Wednesday, January 28, 2009

11-Year Old's Dream Comes True of Owning a Bicycle

(from News Channel 5)


Like any father, Scott Monteiro simply wanted to make his son's dreams come true.
For years, money and a debilitating illness got in the way of 11-year-old Josh Monteiro's greatest wish. That is - until this week.

As NewsChannel 5 photojournalist Nathan Sharkey and reporter Jeff Tang show us, a few kind teachers and a group of bikers changed one boy's life forever. Scott Monteiro makes his living explaining things as a 7th grade social studies teacher at West Creek Middle School in Clarksville.

But Mr. Monteiro explains no map, no battle, no story of history better than he explains his son's love of bicycles. "It's a dream of his. It's something he's always wanted just like any kid since he was three, four years old.

A bike never quite fit into Josh Monteiro's life.
"He has an illness called Spinal Muscular Atrophy Type 2," Scott explains. "He has no use of his legs anymore from the waist down." His disease does not change the fact that he still wants the same things other boys his age want.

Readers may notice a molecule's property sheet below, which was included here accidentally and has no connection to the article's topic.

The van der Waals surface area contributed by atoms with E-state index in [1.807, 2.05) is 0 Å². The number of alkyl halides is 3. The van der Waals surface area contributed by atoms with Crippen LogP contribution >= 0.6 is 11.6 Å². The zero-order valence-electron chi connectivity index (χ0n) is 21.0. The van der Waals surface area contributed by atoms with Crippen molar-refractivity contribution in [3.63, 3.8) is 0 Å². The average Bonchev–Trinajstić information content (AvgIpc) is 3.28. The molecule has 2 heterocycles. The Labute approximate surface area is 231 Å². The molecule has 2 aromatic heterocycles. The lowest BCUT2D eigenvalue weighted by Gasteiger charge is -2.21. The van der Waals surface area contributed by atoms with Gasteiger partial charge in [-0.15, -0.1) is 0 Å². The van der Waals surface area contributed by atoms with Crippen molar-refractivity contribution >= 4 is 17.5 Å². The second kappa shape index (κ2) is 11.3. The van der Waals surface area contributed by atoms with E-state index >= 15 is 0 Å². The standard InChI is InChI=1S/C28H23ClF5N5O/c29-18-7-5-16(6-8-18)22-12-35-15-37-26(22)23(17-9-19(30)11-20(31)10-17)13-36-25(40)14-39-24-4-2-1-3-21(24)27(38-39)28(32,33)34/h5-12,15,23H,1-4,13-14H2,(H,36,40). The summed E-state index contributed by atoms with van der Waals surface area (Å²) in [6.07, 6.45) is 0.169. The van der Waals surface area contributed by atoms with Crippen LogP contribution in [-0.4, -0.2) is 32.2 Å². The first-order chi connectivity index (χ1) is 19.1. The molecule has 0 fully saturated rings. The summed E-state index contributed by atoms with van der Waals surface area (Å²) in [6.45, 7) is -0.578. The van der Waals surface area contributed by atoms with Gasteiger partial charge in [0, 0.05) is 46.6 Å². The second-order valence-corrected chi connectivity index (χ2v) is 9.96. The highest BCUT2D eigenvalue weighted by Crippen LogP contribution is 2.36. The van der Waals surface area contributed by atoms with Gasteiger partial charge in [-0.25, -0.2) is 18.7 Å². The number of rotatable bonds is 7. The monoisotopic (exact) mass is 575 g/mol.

"You know, every time we go past the bikes he still looks at them. He doesn't' mention them but he still looks at them," Scott says.

Josh did not know, but a visit to his dad's school Wednesday had something to do with his dream. All he knew was that a surprised waited for him. While waiting, Josh didn't talk much - nor did he ask for much. Maybe it's because he already knows exactly what he wants.

"What would be the one thing that would be a wish come true?" he was asked.
"Having a bike," he replied. "I've been having that dream almost every night."

Josh had no idea it was coming, but at 2:30 p.m. Wednesday, his one dream came true.
Everyone gathered around Josh as a surprise pulled into West Creek Middle School.
A large smile found its way onto his face when the bike was unveiled. Tears soaked his eyes as he gave his dad a big hug. His one wish came true.

Scott Monteiro makes his living explaining things, but there are some things that hardly need explaining at all. "That smile... I have never seen him smile as big as today. This is the happiest day of his life. Thank you... thank you... thank you," Scott told those who made his son's wish a reality.

There is no cure for Spinal Muscular Atrophy. Many with Josh's condition do not live past the age of 20. His family says exercise can help improve his quality of life. They're hoping the new bike does just that.

Several of Scott's co-workers donated money to help purchase the specialized bike. The group "Bikers Who Care" covered the rest.

View the video.